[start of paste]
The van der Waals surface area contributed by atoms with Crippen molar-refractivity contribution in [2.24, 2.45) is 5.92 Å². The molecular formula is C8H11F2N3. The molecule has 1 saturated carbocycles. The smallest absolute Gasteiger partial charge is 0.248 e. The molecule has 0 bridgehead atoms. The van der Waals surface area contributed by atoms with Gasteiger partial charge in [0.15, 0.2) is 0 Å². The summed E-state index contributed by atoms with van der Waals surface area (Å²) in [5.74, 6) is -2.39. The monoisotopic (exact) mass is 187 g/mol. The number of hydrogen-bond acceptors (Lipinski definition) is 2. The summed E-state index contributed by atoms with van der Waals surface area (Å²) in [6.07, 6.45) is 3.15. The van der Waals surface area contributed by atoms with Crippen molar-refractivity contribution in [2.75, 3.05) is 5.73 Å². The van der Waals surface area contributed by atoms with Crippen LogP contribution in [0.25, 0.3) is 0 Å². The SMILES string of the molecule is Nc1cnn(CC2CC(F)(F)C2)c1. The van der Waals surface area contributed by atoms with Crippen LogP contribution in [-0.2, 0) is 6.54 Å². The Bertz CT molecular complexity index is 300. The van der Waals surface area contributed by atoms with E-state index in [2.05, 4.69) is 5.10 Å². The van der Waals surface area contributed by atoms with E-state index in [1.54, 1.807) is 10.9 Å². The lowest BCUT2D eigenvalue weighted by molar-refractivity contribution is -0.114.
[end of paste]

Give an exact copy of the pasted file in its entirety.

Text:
The van der Waals surface area contributed by atoms with Crippen molar-refractivity contribution in [2.24, 2.45) is 5.92 Å². The molecular formula is C8H11F2N3. The molecule has 1 saturated carbocycles. The smallest absolute Gasteiger partial charge is 0.248 e. The molecule has 0 bridgehead atoms. The van der Waals surface area contributed by atoms with Gasteiger partial charge in [0.15, 0.2) is 0 Å². The summed E-state index contributed by atoms with van der Waals surface area (Å²) in [5.74, 6) is -2.39. The monoisotopic (exact) mass is 187 g/mol. The number of hydrogen-bond acceptors (Lipinski definition) is 2. The summed E-state index contributed by atoms with van der Waals surface area (Å²) in [6.07, 6.45) is 3.15. The van der Waals surface area contributed by atoms with Crippen molar-refractivity contribution in [2.75, 3.05) is 5.73 Å². The van der Waals surface area contributed by atoms with Crippen LogP contribution in [0.25, 0.3) is 0 Å². The SMILES string of the molecule is Nc1cnn(CC2CC(F)(F)C2)c1. The van der Waals surface area contributed by atoms with Crippen LogP contribution in [-0.2, 0) is 6.54 Å². The Bertz CT molecular complexity index is 300. The van der Waals surface area contributed by atoms with E-state index in [2.05, 4.69) is 5.10 Å². The van der Waals surface area contributed by atoms with E-state index in [1.54, 1.807) is 10.9 Å². The lowest BCUT2D eigenvalue weighted by molar-refractivity contribution is -0.114.